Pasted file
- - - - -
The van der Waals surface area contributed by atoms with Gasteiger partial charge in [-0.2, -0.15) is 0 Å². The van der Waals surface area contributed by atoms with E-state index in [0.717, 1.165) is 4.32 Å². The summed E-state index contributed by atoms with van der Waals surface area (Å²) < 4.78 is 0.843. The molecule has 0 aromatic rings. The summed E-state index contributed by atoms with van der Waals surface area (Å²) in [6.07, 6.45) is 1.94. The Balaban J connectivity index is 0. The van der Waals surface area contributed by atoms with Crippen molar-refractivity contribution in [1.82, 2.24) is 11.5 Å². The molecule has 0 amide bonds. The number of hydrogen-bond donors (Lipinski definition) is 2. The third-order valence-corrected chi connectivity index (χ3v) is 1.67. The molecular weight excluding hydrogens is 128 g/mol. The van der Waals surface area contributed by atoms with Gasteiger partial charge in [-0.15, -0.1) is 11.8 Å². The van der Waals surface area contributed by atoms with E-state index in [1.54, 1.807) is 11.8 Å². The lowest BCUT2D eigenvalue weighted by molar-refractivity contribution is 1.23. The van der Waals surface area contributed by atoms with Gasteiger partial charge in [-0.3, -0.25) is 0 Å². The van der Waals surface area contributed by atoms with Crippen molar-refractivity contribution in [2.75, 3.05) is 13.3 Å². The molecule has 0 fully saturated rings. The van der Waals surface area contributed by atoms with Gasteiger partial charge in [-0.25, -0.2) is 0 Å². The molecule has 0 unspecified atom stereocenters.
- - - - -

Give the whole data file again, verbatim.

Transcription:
The van der Waals surface area contributed by atoms with Gasteiger partial charge in [-0.2, -0.15) is 0 Å². The van der Waals surface area contributed by atoms with E-state index in [0.717, 1.165) is 4.32 Å². The summed E-state index contributed by atoms with van der Waals surface area (Å²) < 4.78 is 0.843. The molecule has 0 aromatic rings. The summed E-state index contributed by atoms with van der Waals surface area (Å²) in [6.07, 6.45) is 1.94. The Balaban J connectivity index is 0. The van der Waals surface area contributed by atoms with Crippen molar-refractivity contribution in [1.82, 2.24) is 11.5 Å². The molecule has 0 amide bonds. The number of hydrogen-bond donors (Lipinski definition) is 2. The third-order valence-corrected chi connectivity index (χ3v) is 1.67. The molecular weight excluding hydrogens is 128 g/mol. The van der Waals surface area contributed by atoms with Gasteiger partial charge in [-0.15, -0.1) is 11.8 Å². The van der Waals surface area contributed by atoms with E-state index in [1.54, 1.807) is 11.8 Å². The lowest BCUT2D eigenvalue weighted by molar-refractivity contribution is 1.23. The van der Waals surface area contributed by atoms with Gasteiger partial charge in [-0.3, -0.25) is 0 Å². The van der Waals surface area contributed by atoms with Crippen molar-refractivity contribution in [2.75, 3.05) is 13.3 Å². The molecule has 0 fully saturated rings. The van der Waals surface area contributed by atoms with Gasteiger partial charge in [-0.25, -0.2) is 0 Å². The molecule has 0 unspecified atom stereocenters.